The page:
In the opening minutes of “X,” director Ti West’s latest horror flick, two small-town police officers stumble upon a gruesome crime scene at a remote farmhouse, clues to the previous night’s carnage strewn throughout the scene. wide area. This terse, taut prologue sets the stage for what’s to come – regardless of the details, one can be sure that plenty of explicit violence is in store.
However, it’s not just the violence in “X” that’s explicit. The film follows Maxine, Bobby-Lynne, RJ, and other members of a group of Texas filmmakers and actors who hit the road to shoot a low-budget movie. About ten minutes into “X,” Bobby-Lynne, an actor played by Brittany Snow, asks RJ, the director and cinematographer played by Owen Campbell, to fire a gas nozzle from a surprisingly phallic angle. As this scene makes clear, they aren’t just independent filmmakers — they’re pornographers, hoping to cash in on the home video boom of the late 1970s.
At first glance, this ragtag crew seems to have found the perfect location to shoot their latest adult film, “The Farmer’s Daughter.” As soon as they arrive at the farm interviewed in the prologue, the estate and the boarding house they intend to film seem to be perfectly suited to this particularly rustic film.
There’s only one problem, though: the owners and residents of the farm, elderly couple Pearl, played by Mia Goth, and Howard, played by Stephen Ure, are obviously out of whack. Their madness only increases when they find out exactly what their tenants are up to, initially unbeknownst to these menacing seniors. Shortly after Pearl spots the crew filming an explicit sex scene, all hell starts breaking loose.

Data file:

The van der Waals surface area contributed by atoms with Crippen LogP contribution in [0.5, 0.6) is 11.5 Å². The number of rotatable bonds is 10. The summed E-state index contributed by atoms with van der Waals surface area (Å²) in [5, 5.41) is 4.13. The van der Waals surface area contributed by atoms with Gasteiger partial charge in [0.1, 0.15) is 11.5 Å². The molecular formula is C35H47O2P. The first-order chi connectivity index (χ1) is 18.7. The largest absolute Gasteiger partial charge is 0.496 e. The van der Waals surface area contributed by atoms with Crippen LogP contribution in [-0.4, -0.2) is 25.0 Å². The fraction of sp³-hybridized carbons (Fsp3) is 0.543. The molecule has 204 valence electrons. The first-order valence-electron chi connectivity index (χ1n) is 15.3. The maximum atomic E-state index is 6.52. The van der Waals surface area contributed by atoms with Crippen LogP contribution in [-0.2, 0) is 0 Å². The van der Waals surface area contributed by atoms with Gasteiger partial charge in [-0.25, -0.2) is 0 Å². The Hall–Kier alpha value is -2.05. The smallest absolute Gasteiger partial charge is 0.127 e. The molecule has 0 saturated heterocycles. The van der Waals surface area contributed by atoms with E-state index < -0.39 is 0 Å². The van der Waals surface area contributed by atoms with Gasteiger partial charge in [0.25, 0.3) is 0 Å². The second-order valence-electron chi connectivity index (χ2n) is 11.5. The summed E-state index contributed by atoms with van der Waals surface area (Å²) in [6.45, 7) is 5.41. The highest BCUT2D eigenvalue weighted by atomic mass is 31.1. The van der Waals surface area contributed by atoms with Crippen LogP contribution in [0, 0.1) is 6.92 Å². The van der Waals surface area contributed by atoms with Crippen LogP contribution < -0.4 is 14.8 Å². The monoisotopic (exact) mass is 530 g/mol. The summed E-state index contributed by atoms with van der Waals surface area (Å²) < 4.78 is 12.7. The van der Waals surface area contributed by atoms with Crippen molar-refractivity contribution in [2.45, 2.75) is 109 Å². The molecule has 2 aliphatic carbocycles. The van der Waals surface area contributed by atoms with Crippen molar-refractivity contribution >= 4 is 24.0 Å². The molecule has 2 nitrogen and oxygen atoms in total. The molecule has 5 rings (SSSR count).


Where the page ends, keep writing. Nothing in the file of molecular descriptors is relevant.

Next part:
Turns out West is better with foreplay than climax. The first hour or so of “X” is superb – the director and screenwriter brings out the suspense with a long, slow burn of a setup. West takes his time establishing his central setting, characterizations, and atmosphere, to great effect. There is great specificity in the portrayal and interaction between all of the central characters, each of them possessing distinct personalities that delve deeper and reveal new layers as the film unfolds.
The performances are uniformly excellent, with Goth in particular playing her role as the film’s feisty, drug-addicted protagonist, Maxine. She’s also extremely creepy in her other role as one of the film’s antagonists, Pearl – the fact that she remains terrifying, despite the mounds of prosthetics she’s been forced to wear to convincingly play an old woman, testifies to the strength of her performance.
West also does a great job of creating a decidedly uneasy atmosphere, wallowing in the goofy, sunny menace of the Texas countryside. There’s a remarkably suspenseful scene involving an alligator, which ranks as the film’s most terrifying and indelible moment.
Unfortunately, once the mayhem begins in earnest, the film loses some of the control it always showed before the film’s third act. There’s a lot to love about this film’s wild final third – the movie is never less than entertaining, and the extended climax is full of memorable shocks, intense moments, and memorable bloody violence. Still, after the precision of the film’s first hour, it’s hard not to think that the film deviates a bit.
West doesn’t always show the strongest hand on the film’s extreme carnage. Some of the violence feels a little unimaginative, and the film’s sudden onslaught of incidents can’t help but feel a bit random. The film also ends with a closing line and post-credits scene that seems too ironic for their own good.
Despite the film’s closing stumbles, “X” is mostly a treat. The film is a real gem for most of its runtime, and even its weaker sections make for satisfying entertainment. Although the film does thematically quite well, its greatest pleasures are simple and unassuming – it’s full of atmosphere, sex and violence, and it’s a blast.